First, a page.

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When my sisters and I knew mother needed a care center, we figured she'd stay in her room, read her paper, and watch tv, just like at home. She was never one to join in on events in her senior building. She liked going to bingo at a casino with her sister, but never went to the local bingo nights downstairs.

We thought a little stimulation would be good for her, so the four of us decided to keep an eye on the NH events calendar and show up for things we thought she might like, and go with her.

Well, apparently as her dementia has deepened she has forgotten that she likes to keep to herself. This week I called the NH to find out if they were still dealing with the flu or if their chili cook-ff event was still on for Wednesday. Oh yes, I was assured. They are back to their schedule. And by the way, your mother signed up and you'd be welcome to join her.

So much for coaxing her out of her shell!

She goes to pretty much every thing she is invited to. "Do you want to hear the accordion player now?" Sure! "When the dogs are visiting this afternoon, do you want them to come to your room?" Yes! "We are making bracelets at 2:00. I'll come and get you, OK?" OK. The staff is very good about trying to include everyone, and Mom goes right along with the program.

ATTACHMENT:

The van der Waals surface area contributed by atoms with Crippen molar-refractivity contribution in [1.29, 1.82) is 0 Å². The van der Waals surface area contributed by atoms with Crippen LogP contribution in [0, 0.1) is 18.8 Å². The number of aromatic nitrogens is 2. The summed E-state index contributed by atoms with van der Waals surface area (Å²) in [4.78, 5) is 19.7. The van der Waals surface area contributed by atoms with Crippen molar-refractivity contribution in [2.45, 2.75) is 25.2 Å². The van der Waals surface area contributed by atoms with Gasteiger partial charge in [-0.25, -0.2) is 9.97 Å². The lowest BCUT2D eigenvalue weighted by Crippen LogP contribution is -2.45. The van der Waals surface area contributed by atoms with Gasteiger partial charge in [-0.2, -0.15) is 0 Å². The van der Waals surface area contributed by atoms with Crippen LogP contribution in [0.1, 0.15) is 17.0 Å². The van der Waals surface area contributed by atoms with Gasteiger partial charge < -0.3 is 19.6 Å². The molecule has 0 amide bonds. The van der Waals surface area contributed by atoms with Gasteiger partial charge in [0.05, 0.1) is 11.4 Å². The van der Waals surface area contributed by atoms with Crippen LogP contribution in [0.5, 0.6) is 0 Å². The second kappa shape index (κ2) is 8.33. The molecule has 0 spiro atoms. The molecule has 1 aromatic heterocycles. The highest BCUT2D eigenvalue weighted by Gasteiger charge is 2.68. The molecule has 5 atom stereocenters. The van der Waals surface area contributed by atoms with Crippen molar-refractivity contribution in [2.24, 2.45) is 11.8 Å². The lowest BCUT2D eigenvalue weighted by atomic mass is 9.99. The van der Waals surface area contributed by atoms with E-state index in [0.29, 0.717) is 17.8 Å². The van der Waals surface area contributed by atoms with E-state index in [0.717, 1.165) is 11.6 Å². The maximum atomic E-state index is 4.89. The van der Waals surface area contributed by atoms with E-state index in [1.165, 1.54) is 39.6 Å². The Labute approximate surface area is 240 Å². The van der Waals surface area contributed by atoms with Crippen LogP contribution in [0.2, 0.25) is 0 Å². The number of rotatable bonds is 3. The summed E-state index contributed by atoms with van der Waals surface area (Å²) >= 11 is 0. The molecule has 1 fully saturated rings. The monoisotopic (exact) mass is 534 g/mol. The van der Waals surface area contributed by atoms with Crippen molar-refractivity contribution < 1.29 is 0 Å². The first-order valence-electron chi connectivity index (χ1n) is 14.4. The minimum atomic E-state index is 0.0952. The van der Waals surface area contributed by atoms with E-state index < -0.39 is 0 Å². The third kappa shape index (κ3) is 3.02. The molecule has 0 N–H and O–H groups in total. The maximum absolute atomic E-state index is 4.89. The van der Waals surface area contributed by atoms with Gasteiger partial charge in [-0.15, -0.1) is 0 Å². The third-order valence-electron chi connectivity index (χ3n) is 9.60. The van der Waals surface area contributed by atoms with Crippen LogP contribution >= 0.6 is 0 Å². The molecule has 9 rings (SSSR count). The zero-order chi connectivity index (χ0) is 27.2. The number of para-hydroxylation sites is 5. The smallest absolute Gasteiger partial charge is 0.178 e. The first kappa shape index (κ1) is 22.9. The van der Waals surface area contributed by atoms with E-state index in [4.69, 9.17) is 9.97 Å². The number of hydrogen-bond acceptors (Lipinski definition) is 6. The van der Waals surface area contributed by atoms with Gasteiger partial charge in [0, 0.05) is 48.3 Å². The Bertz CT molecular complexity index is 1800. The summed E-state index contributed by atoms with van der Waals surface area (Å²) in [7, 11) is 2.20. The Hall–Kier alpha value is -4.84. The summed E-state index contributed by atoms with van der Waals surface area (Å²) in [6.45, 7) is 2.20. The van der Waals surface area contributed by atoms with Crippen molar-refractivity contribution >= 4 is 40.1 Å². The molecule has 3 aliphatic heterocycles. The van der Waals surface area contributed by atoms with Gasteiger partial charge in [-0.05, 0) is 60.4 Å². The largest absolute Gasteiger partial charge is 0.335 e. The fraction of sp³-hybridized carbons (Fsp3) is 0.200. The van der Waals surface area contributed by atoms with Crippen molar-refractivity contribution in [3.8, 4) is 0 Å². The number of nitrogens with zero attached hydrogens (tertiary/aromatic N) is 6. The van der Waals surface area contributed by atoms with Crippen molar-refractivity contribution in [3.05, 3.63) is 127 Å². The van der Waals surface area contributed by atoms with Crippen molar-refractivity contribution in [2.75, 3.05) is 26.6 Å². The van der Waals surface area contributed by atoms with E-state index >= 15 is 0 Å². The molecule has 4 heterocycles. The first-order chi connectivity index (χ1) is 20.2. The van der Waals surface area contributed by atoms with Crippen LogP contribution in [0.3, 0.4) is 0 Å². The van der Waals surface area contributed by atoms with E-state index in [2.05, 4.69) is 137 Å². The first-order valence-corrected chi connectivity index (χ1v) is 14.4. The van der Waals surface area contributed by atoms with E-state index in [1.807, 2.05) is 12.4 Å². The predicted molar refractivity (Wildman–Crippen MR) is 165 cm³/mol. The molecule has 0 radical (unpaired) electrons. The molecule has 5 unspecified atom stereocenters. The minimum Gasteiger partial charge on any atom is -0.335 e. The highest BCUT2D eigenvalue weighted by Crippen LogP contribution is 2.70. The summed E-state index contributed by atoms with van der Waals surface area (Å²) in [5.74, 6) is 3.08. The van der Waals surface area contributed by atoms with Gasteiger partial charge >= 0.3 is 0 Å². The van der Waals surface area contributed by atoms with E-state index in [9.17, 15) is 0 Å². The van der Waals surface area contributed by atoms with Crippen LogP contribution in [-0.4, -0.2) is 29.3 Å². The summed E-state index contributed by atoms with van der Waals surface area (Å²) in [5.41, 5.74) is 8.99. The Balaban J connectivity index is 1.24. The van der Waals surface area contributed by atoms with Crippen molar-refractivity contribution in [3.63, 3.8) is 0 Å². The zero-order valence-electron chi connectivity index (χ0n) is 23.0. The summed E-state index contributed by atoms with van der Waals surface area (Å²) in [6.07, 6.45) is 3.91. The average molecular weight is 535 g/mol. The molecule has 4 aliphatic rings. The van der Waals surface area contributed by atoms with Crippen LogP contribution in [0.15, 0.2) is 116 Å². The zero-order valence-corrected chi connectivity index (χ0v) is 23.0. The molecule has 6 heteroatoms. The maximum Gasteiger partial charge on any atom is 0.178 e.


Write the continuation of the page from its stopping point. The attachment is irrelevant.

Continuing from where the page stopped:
No kidding. She isn't always sure where she is, but she is no longer anxious about how she is getting home. She has learned to relax and trust that she'll be brought to the dining room for meals and there are fun things to do.

She reads the paper every day. She can't write well enough to do crosswords anymore, but she always has a magazine to read. She still watches television, but much less than she did at home.

We are all amazed. And glad.

I can't say that everyone settles into the NH this way. Her first roommate sat in the room and sulked most of the time. Our family always tried to include her but she declined to go to bingo or special outings, etc.

Mother has been in the NH 9 months. three of those were on Hospice -- she improved dramatically and "graduated" out. She now seems very content.

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Jeanne, I work in assisted living and see this scenario frequently and not only with dementia residents. Many elderly are living at home with depression due to lack of stimulation of being in a peer group, lack of activity and no feeling of purpose. I see our residents blossom to feeling like themselves when they can laugh, dance, sing, shop, eat and share with others in their own peer group and community environment. Great job getting her somewhere where she is enjoying her golden years!
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I just love your mother, Jeanne. She's the mom we wish we all had.
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A beautiful story with a happy turn of events.
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